Tuesday, 16 December 2008

Not Just For Christmas 3 - Contrasting Influences

Brian and Aliya have put up great posts on the influences which have turned them into Macmillan New Writers. (As an aside, Aliya's influences are not dissimilar to mine, although we have gone to some rather different places since!).

It won't surprise anyone familiar with either my writing or my blog that Jack Vance had the biggest impact on me, and The Dog of the North probably owes more to Lyonesse than any other single book. I've already written about Lyonesse at length so I'm going address a different kind of influence here: not emulation but reaction. By this measure, the book I'm most indebted to is The Lord of the Rings, a wonderful book which now sets my teeth on edge. The Dog of the North is made up of half wanting to be Vance and half wanting not to be Tolkien.

This is a statement which needs qualification. All fantasy writers are indebted to The Lord of the Rings as the book which made a clear--and commercial--genre out of fantasy. Sadly many fantasy writers have repaid that debt by rewriting, sometimes repeatedly, the book which so inspired them. (In this they do Tolkien no favours, but that's a different story). There is no doubt that what The Lord of the Rings does, it does very well. If you want truly epic narrative, a richly detailed world, "Good" versus "Evil", you're probably not going to do much better. For the first ten or so times I read the book, that was enough for me.

Even Tolkien's staunchest defender would concede that The Lord of the Rings is nonetheless deficient in certain areas. The monstrous trilogy is a humour-free zone, female characterisation is perfunctory and the males scarcely more nuanced. The epic tone, too, can be wearing after 1,000 pages. Some feel Tolkien's work to be philosophically problematic--Christian apologetics generally don't wear well and he is perhaps tarnished by association with CS Lewis--but my real problems with the book are entirely artistic.

A lot of modern fantasy has been written in reaction to Tolkien: G.R.R. Martin, Joe Abercrombie and China Mieville have all in their way reinvented a grittier kind of fantasy. In The Dog of the North, Beauceron is a direct response to the anodyne fantasy hero in line of succession from Aragorn, while all the main female characters are there to fill a gap I found in Tolkien.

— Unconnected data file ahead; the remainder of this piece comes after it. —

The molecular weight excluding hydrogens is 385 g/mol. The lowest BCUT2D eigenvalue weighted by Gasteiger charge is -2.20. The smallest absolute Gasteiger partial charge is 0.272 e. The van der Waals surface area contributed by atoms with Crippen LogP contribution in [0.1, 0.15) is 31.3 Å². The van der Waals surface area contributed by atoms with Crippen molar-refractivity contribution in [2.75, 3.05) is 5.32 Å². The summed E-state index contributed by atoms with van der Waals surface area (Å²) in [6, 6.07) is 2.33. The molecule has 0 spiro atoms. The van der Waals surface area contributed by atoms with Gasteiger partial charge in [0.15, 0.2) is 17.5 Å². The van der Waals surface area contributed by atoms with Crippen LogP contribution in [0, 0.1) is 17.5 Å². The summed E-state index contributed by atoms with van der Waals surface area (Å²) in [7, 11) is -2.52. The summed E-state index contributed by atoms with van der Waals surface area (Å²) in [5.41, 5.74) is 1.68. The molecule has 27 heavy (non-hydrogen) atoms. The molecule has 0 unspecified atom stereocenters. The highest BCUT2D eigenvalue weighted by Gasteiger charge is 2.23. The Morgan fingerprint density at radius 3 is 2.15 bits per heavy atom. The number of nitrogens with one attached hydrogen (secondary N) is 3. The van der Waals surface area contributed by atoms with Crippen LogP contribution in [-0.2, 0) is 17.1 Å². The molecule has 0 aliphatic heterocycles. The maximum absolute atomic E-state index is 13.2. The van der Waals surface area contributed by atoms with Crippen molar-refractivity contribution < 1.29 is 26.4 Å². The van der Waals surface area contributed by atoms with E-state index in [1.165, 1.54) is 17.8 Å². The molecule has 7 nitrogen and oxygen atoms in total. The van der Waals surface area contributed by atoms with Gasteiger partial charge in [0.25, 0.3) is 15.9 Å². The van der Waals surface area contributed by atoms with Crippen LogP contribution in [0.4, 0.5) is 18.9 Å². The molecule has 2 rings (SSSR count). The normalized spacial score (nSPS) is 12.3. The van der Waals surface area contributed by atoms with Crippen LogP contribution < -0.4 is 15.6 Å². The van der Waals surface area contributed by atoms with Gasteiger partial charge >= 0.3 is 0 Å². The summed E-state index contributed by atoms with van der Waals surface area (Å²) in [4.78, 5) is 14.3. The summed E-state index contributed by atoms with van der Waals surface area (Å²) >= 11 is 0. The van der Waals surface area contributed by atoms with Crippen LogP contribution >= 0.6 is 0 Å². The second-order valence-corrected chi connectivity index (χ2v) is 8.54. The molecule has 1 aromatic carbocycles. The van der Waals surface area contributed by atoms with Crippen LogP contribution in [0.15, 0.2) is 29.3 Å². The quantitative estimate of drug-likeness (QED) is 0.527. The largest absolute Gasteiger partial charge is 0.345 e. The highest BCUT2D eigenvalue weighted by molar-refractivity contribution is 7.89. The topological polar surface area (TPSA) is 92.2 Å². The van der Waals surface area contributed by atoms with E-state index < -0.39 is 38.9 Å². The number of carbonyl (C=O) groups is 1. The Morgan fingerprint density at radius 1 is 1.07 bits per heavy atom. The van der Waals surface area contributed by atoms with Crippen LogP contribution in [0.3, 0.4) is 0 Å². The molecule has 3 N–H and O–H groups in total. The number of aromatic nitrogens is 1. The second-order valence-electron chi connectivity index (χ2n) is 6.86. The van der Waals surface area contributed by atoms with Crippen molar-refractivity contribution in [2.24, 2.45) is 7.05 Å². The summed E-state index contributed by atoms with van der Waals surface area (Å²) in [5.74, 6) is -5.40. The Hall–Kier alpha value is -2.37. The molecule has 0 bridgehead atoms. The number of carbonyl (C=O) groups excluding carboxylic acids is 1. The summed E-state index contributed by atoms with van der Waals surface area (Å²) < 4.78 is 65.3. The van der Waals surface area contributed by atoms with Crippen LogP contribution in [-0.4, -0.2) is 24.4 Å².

Negative influences, it seems, are as strong as positive ones.


Brian McGilloway said...

A great post, Tim. I agree with you on Tolkien. I worked my way through the trilogy and enjoyed it, but I think you're spot on with your criticism. As writers, perhaps the best we can aspire to is to bring an original element to the table, or as you say, to try to fill gaps where we see them.

David Isaak said...

The only way Tolkein writes women is either in passing, or as mysterious, unapproachable creatures. Quite Victorian, actually.

I'm not sure I'd characterize his writing as a humor-free zone, but his humor tends to be tightly restricted. Hobbits can be funny, and Gollum can be funny, and on occasion Gimli can be funny. I guess the rule here is you can only be funny if you're short?

I've always thought this came about because LOTR is an attempt to merge a children's story like the Hobbit--which is good-natured and silly--with the heroic tradition of Beowulf et al (and Teutonic tradition does seem to be on the humor-free side). So you have 'real' little people, but self-serious Beowulfian big people. It's a bit of an oil-and-water problem.

Aliya Whiteley said...

I'm all for the 'no women in fantasy fiction' type deal. It's more annoying when they're present - for instance, David Eddings has simpering idiot princesses who wind me up, or all-powerful mother-sorceresses who make me want to vomit.

Funny how the same influences can lead in different directions, huh?